Friday, August 07, 2009
DJ Spinna on the mix
Two beauties from NY-based DJ, his Sade mix, and a Quincy Jones mix. Ace! "Having worked with Temptation Eddie Kendricks, famed jazz artist/vibraphonist Roy Ayers, and prolific Brazilian musician Sergio Mendes, Spinna’s not your average DJ/Producer & his musical prowess covers a few genres."
DJ Spinna's Tribute to Q (Quincy Jones) mix here; DJ Spinna's Best of Sade here. Hat tip to the Smoking Section.
Thursday, August 06, 2009
The official blurb sez "inspired by the halcyon days of New York nightlife including Mancuso’s Loft, Nicky Siano’s Gallery and late lamented DJ Adam Goldstone, Horse Meat Disco's legendary parties attract a discerning mix of old time disco heads, club kids, bears and naturists and has become renowned as a space where heterosexual disco fans can party at a gay disco club without feeling out of place. The club's open-minded ethos has secured them bookings worldwide with international crowds keen to sample the Horse Meat Disco party energy." So there ya go.
Debut mix CD out Aug 5 on Strut Records
Queen - Dancer
World Premier - Share The Night
Empire Projecting Penny - Freakman
Cerrone - Hooked On You
Charanga 76 - Music Trance
Fonda Rae - Heobha
Melba Moore - Standing Right Here
Tuesday, August 04, 2009
Featuring Hopeton Lewis, Judy Mowatt, Ken Boothe, Leroy Sibbles, Marcia Griffiths, U-Roy, The Tamlins and more. "The premise, that the "remaining great singers and musicians of Jamaica's Golden Age of music, Rocksteady, come together after 40 years to record an album of their greatest hits, to perform together again at a reunion concert in Kingston, and to tell their story", is kind of like a reggae version of The Buena Vista Social Club."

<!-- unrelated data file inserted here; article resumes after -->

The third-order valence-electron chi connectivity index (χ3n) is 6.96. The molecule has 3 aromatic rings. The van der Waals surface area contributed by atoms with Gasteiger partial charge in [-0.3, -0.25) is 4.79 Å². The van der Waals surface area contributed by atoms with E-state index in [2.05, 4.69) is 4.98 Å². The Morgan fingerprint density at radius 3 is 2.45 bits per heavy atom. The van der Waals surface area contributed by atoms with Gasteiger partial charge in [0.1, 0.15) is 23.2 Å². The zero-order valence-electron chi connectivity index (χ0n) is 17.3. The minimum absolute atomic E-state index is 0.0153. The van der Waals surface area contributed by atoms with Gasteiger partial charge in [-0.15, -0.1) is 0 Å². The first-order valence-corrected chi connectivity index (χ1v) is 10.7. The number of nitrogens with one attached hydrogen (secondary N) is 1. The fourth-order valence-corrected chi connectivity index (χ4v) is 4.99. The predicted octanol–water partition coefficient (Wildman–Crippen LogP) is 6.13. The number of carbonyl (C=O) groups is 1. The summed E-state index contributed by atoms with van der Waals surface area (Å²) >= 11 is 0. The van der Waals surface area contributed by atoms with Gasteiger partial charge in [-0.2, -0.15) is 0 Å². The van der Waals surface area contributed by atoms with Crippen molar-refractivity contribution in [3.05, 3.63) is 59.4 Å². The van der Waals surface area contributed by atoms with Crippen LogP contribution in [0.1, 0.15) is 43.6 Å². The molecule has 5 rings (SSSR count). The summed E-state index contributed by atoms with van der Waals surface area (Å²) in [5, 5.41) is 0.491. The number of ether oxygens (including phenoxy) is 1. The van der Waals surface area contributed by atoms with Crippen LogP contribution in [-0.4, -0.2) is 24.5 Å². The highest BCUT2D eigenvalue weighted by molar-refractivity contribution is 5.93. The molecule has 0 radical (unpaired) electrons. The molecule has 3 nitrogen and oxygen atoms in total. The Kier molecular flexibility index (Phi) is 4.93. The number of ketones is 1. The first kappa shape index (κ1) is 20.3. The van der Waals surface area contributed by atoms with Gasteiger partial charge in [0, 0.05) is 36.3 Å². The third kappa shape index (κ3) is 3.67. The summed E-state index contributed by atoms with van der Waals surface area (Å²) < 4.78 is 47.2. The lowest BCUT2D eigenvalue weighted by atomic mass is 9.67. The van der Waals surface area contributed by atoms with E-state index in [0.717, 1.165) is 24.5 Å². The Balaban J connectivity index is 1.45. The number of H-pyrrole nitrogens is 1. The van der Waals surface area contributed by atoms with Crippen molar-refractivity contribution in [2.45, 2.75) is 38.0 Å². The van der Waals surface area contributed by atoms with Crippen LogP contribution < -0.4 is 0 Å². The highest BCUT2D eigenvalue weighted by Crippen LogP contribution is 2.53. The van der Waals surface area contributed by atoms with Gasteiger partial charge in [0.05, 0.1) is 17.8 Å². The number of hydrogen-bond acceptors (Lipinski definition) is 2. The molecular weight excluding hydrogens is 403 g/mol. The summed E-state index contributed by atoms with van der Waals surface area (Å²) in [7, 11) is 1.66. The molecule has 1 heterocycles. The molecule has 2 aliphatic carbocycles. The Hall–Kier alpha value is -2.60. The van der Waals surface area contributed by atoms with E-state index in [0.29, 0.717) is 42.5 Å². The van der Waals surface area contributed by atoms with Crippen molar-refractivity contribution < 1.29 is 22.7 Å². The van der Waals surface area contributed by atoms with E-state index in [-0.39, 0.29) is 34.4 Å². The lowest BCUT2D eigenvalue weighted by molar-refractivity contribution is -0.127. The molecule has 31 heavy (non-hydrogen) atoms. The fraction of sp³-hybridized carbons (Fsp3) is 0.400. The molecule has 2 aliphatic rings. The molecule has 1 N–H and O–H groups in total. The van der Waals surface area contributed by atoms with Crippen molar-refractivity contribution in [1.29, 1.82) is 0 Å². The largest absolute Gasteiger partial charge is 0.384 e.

Hat tip to The In Crowd blog
I still havent managed to catch the doco on Canadian metallers Anvil (must rectify that), but this story is really rather cool. Have a read.
Via Brooklyn Vegan:
Last year's doc Anvil! The Story of Anvil made audiences fall in love with Toronto's hard-luck metal band, which never stops despite a list of misfortunes that would fill a book, including a European club owner who tries to pay the band in goulash. But last Tuesday the band - singer/guitarist Lips, drummer Robb Reiner and bassist Glenn Five - found itself playing for 40,000 people. Let Lips explain how it went:
"I was thanking him as he shook my hand saying "great show, great show!" He then shook my son's hand as he was being whisked away in his SUV. Wow! I had just met Angus Young, lead guitarist of the mighty AC/DC. It was such an honour to be able to thank him in person for his big heart and generosity for letting Anvil have an opening slot at the biggest and most meaningful show we've ever done in America..."
Get the full story here.
Monday, August 03, 2009
Soul vigilantes - Background noise (PILOOSKI REMIX) from Grand panda
Kenneth Bager - Sound of swing (Pilooski dub edit) from Emodring
Elvis Presley - Crawfish (Pilooski edit) from Sous...
Jarvis Cocker - You're in my eyes (Discosong) (Pilooski Remix) from Knicken
Pilooski is responsible for the absolutely killer Nina Simone re-edit Taking Care Of Business off the latest Verve Remixed. His Jarvis Cocker retweak is well grooving. Go!
Sunday, August 02, 2009
The Specials finally played in Auckland last night, 30 years since they formed. Took them long enough to get here, so just as well they were worth the wait.
I saw two double-decker party buses pull up in the carpark, with ska music blasting away, and hordes of ska-happy old bastards spilled out, skanking down the aisles and off the buses. As one of my mates commented, he didn't feel like to oldest person there. I saw hardly any young ska kids - a few smattering of studded mowhawk punk teens tho.